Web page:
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Sticky protocells join forces in prototissue beating

Snapshots of video images showing a single cluster of artificial cells exhibiting a single beat-like oscillation as the temperature was changed above or below 37 ⁰C; scale bar, 50 μm. Dr Pierangelo Gobbo, University of Bristol

8 October 2018

A research team at the University of Bristol has developed a chemical approach to the construction of a tissue-like material from synthetic cells that is capable of beating when heated and cooled.

The development of synthetic tissue-like systems (prototissues) that mimic the ability of living cells to work together to produce functions such as synchronized beating and chemical detoxification is currently a major challenge in synthetic biology.

In work published today in Nature Materials, Professor Stephen Mann FRS together with colleagues Drs Pierangelo Gobbo, Avinash J. Patil, Mei Li, Robert Harniman, and Wuge H. Briscoe from the School of Chemistry, have addressed this challenge by chemically programming synthetic cells (protocells) to adhere to each other in a highly selective way.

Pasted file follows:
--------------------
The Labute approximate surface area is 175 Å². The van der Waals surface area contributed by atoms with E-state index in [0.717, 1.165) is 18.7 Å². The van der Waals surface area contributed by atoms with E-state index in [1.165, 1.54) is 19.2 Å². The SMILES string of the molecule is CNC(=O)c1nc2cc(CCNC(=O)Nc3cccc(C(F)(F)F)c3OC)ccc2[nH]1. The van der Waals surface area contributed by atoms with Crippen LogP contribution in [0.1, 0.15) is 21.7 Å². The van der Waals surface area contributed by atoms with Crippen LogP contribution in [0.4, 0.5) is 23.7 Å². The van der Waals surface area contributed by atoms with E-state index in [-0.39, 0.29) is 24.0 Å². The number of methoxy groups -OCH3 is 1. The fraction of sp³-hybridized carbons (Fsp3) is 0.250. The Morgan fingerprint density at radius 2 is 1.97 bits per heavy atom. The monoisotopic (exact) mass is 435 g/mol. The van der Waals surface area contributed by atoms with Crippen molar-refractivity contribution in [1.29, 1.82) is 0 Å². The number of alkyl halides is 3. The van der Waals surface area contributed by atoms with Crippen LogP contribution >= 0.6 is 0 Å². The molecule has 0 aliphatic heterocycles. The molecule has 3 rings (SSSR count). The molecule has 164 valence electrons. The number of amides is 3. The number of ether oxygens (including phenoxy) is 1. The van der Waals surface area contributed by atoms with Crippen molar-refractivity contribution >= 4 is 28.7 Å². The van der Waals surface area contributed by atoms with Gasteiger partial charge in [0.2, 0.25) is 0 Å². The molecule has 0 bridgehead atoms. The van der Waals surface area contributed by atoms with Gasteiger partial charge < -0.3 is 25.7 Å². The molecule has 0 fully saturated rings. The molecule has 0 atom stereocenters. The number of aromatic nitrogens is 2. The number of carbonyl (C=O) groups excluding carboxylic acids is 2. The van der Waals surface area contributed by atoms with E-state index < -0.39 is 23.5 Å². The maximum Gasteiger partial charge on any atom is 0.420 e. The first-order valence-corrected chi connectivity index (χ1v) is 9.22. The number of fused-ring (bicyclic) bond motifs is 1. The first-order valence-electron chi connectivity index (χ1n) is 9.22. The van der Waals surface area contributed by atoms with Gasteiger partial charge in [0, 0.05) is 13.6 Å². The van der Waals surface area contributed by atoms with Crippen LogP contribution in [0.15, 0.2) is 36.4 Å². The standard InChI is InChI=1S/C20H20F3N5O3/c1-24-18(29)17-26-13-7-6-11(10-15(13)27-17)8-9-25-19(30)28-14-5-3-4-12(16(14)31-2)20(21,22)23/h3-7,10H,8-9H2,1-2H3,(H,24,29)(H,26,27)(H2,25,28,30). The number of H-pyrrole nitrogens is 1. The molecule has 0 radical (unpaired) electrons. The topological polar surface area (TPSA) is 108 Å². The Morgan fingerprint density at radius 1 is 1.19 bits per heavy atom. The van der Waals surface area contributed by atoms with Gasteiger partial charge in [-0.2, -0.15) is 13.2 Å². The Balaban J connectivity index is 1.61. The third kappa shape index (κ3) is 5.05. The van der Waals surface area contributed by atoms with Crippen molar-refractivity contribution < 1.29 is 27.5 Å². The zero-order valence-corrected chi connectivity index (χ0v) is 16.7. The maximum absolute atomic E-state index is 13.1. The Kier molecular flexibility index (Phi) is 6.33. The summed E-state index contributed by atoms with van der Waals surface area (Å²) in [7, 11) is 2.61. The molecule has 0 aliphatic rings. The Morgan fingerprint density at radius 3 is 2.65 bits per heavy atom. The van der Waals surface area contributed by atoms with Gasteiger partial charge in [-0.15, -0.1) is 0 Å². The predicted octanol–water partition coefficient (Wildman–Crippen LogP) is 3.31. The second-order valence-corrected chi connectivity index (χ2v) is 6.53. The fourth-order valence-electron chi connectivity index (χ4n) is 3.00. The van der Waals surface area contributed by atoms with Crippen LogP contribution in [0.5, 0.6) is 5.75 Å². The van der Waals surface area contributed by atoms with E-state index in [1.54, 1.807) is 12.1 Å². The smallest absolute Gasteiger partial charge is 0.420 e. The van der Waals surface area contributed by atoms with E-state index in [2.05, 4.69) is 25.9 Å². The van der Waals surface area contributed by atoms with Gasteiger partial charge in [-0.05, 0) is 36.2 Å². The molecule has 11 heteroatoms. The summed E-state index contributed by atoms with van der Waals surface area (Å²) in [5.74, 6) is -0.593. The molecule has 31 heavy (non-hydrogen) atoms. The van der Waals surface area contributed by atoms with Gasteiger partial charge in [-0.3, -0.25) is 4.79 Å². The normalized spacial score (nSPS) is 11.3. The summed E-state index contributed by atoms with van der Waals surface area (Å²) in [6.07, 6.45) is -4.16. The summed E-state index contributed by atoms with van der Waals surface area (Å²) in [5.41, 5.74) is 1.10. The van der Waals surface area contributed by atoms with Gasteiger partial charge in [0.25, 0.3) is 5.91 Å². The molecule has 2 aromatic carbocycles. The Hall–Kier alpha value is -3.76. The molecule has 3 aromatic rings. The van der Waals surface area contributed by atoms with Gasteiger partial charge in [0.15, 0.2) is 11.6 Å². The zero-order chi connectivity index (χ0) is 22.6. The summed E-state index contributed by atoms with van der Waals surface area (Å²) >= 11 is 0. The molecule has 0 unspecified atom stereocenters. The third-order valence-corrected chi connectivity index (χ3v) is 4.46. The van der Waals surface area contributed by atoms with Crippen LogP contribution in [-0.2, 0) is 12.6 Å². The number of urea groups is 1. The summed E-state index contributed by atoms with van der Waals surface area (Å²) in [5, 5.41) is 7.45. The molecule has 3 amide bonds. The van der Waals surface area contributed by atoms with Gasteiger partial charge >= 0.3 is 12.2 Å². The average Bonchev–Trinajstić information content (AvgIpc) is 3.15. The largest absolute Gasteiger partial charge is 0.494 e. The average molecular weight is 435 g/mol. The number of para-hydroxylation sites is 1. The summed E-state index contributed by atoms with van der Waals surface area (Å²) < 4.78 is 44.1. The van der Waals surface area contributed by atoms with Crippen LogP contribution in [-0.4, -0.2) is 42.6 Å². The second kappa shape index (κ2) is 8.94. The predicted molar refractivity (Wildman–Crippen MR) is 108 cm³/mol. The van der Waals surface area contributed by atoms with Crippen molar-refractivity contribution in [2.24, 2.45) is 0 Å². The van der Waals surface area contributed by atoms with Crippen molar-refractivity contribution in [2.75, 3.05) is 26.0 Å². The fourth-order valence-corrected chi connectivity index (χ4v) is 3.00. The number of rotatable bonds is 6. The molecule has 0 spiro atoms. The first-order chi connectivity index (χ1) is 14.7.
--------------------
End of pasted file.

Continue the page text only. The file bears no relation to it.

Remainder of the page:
The research team constructed two types of artificial cells each having a protein-polymer membrane but with complementary surface anchoring groups. They then assembled a mixture of the sticky protocells into chemically linked clusters to produce self-supporting prototissue spheroids. By using a polymer that could expand or contract as the temperature was changed below or above 37 ⁰C, it was possible to make the prototissues undergo sustained beat-like oscillations in size.

The functionality of the prototissues was increased by capturing enzymes within their constituent protocells. Using various combinations of enzymes, the team was able to modulate the amplitude of the beating and control the movement of chemical signals in and out of the prototissues.

Dr Pierangelo Gobbo stated: “Our methodology opens up a route from the synthetic construction of individual protocells to the co-assembly and spatial integration of multi-protocellular structures. In this way, we can combine the specialization of individual protocell types with the collective properties of the ensemble.”

Professor Stephen Mann said: “Our approach to the rational design and fabrication of prototissues bridges an important gap in bottom-up synthetic biology and should also contribute to the development of new bioinspired materials that work at the interface between living tissues and their synthetic counterparts.”

Further information

Programmed assembly of synthetic protocells into thermoresponsive prototissues Nature Materials 2018

Pierangelo Gobbo, Avinash J. Patil, Mei Li, Robert Harniman, Wuge H. Briscoe & Stephen Mann

 

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